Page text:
CACM, Rensselaer Polytechnic Institute, November 17, 2010
- Who is the White House's most frequent visitor?
- Which White House staffer has the most visitors?
- How do smoking quit rates, state by state, relate to unemployment, taxes, and violent crimes?
- How do politics influence U.S. Supreme Court decisions?
- How many earthquakes occurred worldwide recently?
- Where and how strong were they?
- Which states have the cleanest air and water?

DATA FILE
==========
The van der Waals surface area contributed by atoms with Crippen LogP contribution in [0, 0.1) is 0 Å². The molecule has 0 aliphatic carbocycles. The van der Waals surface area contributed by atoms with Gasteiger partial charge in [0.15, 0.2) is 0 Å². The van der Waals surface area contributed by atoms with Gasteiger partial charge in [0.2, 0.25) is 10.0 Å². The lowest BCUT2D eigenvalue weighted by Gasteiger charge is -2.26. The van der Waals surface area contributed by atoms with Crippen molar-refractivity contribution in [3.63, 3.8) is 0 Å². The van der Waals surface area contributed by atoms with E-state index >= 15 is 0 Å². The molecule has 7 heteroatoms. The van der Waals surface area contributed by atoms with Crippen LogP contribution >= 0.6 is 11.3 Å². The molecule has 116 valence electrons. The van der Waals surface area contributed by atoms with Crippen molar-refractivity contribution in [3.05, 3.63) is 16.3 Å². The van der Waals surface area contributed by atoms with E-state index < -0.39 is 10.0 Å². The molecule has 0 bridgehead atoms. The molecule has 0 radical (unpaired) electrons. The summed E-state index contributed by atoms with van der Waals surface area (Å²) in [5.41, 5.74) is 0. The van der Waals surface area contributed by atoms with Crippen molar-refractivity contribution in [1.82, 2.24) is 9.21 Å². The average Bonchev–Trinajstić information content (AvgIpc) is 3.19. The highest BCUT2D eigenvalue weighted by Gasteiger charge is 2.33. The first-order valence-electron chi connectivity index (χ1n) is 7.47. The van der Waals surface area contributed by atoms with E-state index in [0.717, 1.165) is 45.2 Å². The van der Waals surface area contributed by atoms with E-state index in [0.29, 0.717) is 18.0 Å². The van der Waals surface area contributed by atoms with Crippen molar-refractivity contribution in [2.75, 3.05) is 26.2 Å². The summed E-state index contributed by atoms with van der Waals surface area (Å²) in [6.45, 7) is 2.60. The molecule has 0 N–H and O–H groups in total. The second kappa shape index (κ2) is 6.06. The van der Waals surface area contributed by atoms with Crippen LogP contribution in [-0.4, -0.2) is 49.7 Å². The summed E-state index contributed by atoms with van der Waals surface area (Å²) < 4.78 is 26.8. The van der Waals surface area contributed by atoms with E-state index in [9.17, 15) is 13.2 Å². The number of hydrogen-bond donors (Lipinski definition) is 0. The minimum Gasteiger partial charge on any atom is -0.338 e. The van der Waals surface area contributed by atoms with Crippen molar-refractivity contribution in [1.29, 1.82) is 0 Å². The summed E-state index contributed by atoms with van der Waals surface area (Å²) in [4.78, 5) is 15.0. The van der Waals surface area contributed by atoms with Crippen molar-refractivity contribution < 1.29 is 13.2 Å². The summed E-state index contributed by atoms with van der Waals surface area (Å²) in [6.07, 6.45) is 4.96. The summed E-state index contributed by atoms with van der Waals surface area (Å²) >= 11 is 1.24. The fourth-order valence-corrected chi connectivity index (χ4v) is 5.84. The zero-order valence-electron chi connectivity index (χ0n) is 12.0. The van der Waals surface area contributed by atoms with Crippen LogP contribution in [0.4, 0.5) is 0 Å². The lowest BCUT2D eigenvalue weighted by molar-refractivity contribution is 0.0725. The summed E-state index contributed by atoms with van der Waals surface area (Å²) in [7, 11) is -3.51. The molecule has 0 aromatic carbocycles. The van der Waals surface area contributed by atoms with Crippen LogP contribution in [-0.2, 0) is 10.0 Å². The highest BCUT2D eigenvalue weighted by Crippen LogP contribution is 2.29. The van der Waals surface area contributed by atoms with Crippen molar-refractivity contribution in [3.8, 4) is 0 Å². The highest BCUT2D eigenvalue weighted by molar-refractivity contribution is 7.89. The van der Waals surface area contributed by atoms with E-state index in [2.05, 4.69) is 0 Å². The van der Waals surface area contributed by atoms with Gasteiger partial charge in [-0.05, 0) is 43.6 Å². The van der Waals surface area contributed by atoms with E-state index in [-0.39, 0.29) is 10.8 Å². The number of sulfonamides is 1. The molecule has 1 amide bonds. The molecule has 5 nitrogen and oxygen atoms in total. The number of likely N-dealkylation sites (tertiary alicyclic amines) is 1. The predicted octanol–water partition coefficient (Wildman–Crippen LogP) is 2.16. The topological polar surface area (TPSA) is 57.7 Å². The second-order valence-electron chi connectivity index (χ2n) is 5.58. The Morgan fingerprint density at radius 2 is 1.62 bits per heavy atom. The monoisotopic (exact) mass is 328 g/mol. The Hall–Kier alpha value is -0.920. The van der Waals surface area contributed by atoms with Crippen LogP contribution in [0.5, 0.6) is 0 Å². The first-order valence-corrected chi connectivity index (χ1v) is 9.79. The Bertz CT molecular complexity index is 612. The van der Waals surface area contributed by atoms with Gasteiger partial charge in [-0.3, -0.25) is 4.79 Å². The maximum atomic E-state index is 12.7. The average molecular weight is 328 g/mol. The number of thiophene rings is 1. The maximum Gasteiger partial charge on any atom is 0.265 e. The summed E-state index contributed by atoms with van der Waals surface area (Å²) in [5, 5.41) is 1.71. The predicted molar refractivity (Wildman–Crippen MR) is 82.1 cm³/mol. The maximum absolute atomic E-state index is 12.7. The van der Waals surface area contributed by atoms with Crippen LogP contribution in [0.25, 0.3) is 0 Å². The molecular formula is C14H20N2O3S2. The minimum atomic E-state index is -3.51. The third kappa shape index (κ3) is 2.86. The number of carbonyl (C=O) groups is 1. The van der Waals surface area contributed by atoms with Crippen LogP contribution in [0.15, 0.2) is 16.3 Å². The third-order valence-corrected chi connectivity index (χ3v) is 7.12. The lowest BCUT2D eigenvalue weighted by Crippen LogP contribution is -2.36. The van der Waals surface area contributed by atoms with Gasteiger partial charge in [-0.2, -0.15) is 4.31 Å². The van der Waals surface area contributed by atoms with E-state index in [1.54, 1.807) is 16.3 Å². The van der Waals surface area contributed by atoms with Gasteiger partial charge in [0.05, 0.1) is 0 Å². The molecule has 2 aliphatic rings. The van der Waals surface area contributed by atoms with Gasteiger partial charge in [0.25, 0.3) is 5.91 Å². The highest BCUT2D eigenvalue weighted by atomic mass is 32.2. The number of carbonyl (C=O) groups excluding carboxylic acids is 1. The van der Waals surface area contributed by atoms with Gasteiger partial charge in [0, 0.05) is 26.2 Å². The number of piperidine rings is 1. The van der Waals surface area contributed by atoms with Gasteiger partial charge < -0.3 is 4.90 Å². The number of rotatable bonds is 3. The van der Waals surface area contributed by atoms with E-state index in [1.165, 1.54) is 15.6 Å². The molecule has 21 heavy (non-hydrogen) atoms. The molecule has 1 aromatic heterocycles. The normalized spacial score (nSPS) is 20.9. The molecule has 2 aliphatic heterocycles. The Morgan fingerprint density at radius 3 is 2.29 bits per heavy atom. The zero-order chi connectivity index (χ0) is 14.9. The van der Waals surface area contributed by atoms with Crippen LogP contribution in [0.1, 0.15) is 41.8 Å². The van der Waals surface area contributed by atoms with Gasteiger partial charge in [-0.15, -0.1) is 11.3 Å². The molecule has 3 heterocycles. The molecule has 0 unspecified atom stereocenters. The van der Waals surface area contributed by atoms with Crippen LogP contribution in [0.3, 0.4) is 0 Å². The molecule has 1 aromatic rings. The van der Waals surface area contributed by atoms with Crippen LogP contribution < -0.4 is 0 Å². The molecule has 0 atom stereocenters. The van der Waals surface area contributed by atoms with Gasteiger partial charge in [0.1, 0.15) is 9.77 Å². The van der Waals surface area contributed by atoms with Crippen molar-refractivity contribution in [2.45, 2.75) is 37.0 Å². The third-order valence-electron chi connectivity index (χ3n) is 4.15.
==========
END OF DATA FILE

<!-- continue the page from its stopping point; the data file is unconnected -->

The Rensselaer team has figured out how to find relationships among the literally billions of bits of government data, pulling pieces from different places on the Web, using technology that helps the computer and software understand the data, then combine it in new and imaginative ways as "mash-ups," which mix or mash data from two or more sources and present them in easy-to-use, visual forms.
By combining data from different sources, data mash-ups identify new, sometimes unexpected relationships. The approach makes it possible to put all that information buried on the Web to use and to answer myriad questions, such as answers to the questions asked above.